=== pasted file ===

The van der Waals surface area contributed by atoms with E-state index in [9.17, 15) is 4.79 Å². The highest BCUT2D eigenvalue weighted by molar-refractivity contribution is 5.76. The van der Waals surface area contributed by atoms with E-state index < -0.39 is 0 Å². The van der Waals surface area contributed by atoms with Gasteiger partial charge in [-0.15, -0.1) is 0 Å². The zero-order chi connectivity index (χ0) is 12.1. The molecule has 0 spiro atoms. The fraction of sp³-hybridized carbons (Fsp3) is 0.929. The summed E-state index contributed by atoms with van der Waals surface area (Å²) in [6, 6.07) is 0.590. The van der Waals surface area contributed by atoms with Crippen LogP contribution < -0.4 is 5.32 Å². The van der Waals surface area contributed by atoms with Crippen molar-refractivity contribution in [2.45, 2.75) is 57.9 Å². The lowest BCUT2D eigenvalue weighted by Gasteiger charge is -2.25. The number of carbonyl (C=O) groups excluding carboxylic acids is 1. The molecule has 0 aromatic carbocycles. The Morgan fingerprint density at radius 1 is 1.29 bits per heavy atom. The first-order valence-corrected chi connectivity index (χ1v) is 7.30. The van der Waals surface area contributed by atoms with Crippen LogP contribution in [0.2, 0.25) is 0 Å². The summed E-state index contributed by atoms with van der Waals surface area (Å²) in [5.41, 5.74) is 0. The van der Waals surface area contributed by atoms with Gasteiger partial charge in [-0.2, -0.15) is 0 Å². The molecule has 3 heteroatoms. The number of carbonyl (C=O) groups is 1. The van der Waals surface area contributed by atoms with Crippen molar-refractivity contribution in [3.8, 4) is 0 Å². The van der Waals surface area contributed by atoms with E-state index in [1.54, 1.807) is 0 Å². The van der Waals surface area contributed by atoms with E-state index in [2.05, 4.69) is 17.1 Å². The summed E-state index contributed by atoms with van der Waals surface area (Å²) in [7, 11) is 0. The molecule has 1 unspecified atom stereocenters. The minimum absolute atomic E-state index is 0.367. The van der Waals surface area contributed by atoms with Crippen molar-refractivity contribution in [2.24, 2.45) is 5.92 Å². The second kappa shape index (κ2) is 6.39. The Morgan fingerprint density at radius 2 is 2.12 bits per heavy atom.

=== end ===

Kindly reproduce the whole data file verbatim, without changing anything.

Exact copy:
The van der Waals surface area contributed by atoms with E-state index in [9.17, 15) is 4.79 Å². The highest BCUT2D eigenvalue weighted by molar-refractivity contribution is 5.76. The van der Waals surface area contributed by atoms with E-state index < -0.39 is 0 Å². The van der Waals surface area contributed by atoms with Gasteiger partial charge in [-0.15, -0.1) is 0 Å². The zero-order chi connectivity index (χ0) is 12.1. The molecule has 0 spiro atoms. The fraction of sp³-hybridized carbons (Fsp3) is 0.929. The summed E-state index contributed by atoms with van der Waals surface area (Å²) in [6, 6.07) is 0.590. The van der Waals surface area contributed by atoms with Crippen LogP contribution < -0.4 is 5.32 Å². The van der Waals surface area contributed by atoms with Crippen molar-refractivity contribution in [2.45, 2.75) is 57.9 Å². The lowest BCUT2D eigenvalue weighted by Gasteiger charge is -2.25. The number of carbonyl (C=O) groups excluding carboxylic acids is 1. The molecule has 0 aromatic carbocycles. The Morgan fingerprint density at radius 1 is 1.29 bits per heavy atom. The first-order valence-corrected chi connectivity index (χ1v) is 7.30. The van der Waals surface area contributed by atoms with Crippen LogP contribution in [0.2, 0.25) is 0 Å². The summed E-state index contributed by atoms with van der Waals surface area (Å²) in [5.41, 5.74) is 0. The van der Waals surface area contributed by atoms with Gasteiger partial charge in [-0.2, -0.15) is 0 Å². The molecule has 3 heteroatoms. The number of carbonyl (C=O) groups is 1. The van der Waals surface area contributed by atoms with Crippen molar-refractivity contribution in [3.8, 4) is 0 Å². The van der Waals surface area contributed by atoms with E-state index in [1.54, 1.807) is 0 Å². The van der Waals surface area contributed by atoms with E-state index in [2.05, 4.69) is 17.1 Å². The summed E-state index contributed by atoms with van der Waals surface area (Å²) in [7, 11) is 0. The molecule has 1 unspecified atom stereocenters. The minimum absolute atomic E-state index is 0.367. The van der Waals surface area contributed by atoms with Crippen molar-refractivity contribution in [2.24, 2.45) is 5.92 Å². The second kappa shape index (κ2) is 6.39. The Morgan fingerprint density at radius 2 is 2.12 bits per heavy atom.